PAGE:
It’s Monday at the GMB union’s annual conference in Brighton – and the air is thick with calls from senior Labour Party figures to strengthen workers’ rights and build more council housing.
The occasion is a hustings meeting for the Labour deputy leadership contest. All the candidates are worried about the Tories getting back into power. All are opposed to the fascist BNP. All are remarkably keen on trade unions.
Hazel Blears wants “fairness” and to unite the Labour Party. Harriet Harman wants to “win back the trust of the British public and rebuild the party”.
Peter Hain – who deftly mentions nearly every motion on the agenda of the GMB conference – wants to “reconnect the government to the grassroots and listen to trade union members more – listen, not lecture”.
Hilary Benn says he wants to champion “straightforward politics” and be proud of Labour and trade union campaigning. Alan Johnson says he believes that “long periods in government transform society” and he wants another term for Labour.
Jon Cruddas – the only deputy contender who isn’t currently in the cabinet – said the Labour Party has to change: “We have lost 200,000 members – that’s almost 500 a week. We need to rebuild the party.”
The candidates’ working class credentials and ties to the union movement are proudly displayed. Johnson was sacked from Tesco aged 16, Hain has been a member of the GMB for over three decades – and Blears met some shop workers once.
Everyone is against the unions having to ballot their members every ten years on the political fund. All the candidates came out in favour of the “fourth option” to directly fund council housing. Each candidate promises legislation to protect unions and help them organise more effectively.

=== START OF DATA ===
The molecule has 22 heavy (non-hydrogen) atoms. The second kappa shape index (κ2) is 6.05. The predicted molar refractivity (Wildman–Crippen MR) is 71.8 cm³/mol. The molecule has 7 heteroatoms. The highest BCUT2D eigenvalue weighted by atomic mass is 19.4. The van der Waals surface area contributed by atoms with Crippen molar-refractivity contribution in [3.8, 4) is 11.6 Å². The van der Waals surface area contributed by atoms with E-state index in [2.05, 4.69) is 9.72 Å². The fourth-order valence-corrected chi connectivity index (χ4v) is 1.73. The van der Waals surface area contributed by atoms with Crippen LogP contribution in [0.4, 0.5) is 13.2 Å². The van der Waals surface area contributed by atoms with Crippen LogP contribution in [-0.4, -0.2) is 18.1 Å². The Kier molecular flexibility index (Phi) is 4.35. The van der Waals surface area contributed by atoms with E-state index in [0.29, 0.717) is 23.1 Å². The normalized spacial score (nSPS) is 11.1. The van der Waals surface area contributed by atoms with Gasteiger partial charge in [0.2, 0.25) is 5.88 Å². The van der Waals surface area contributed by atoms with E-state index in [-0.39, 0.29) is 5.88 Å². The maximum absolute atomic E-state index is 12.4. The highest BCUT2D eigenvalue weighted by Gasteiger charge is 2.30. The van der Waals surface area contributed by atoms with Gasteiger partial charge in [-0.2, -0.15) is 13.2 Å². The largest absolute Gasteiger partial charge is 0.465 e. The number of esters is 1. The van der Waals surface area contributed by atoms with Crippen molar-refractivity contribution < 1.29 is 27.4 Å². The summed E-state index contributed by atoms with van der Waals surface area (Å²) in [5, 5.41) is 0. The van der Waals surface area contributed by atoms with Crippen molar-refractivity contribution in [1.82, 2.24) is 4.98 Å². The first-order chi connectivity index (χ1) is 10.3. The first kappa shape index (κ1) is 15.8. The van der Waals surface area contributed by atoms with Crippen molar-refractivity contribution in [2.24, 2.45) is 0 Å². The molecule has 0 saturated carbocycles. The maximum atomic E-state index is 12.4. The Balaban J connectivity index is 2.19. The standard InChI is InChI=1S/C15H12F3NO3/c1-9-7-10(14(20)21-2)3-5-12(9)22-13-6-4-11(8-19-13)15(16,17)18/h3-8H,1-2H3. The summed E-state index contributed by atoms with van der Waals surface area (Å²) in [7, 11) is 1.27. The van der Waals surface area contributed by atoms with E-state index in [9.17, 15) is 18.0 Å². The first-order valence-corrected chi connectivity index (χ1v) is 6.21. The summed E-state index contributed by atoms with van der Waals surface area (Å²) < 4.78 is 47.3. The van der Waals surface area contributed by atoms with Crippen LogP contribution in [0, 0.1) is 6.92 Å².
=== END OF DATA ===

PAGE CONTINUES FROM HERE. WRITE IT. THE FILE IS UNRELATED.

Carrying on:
Cruddas called for a rise in taxes on “the very rich” and promised to implement the Trade Union Freedom Bill. Harman put forward a new proposal for a law to give unions the automatic right to organise in firms – at present they have to win a ballot of more than half the workforce.
Hain promised a review of union laws, including a wider definition of the right to picket. Even Blears thinks the unions should have “a bit more of a say”. For Benn “the challenge is persuading people who are not in unions to join them”.
Bad old days
Johnson, however, warned that there could no going back to “the bad old days”. He warned, “I’m not here to tell you what you want to hear.” So he didn’t, adding, “We will not support secondary picketing and we told you that at the Warwick agreement.” But gone are the references to unions coming from “planet Zog”.
Cruddas won’t rule out renationalising utility companies. Not that radical – but everyone else does rule it out. Benn namedrops Nye Bevan as he explains why he is against nationalising utilities but for giving more aid to the Third World.
Asked if they supported the full implementation of the Corporate Manslaughter Bill, all the candidates say yes. But only Cruddas and Hain are in favour of the law including prosecution of company directors.
To loud applause Cruddas called for an end to the minimum wage youth rate so that workers were paid the same amount.
“A worker is a worker regardless of how old they are,” he declared. Hain acknowledged that “Jon Cruddas makes a powerful point”, but couldn’t quite manage to commit to it himself.
The war in Iraq is not high on the agenda of any of the candidates. Cruddas – who is now against the war – said that he wanted to “reconnect the party and rebuild confidence in the party over issue of Iraq”.
After the hustings the GMB executive met to pick their favourite. Some wanted Cruddas the left winger, others wanted Blears on the right. In the end, they picked Hain, who was neither and both.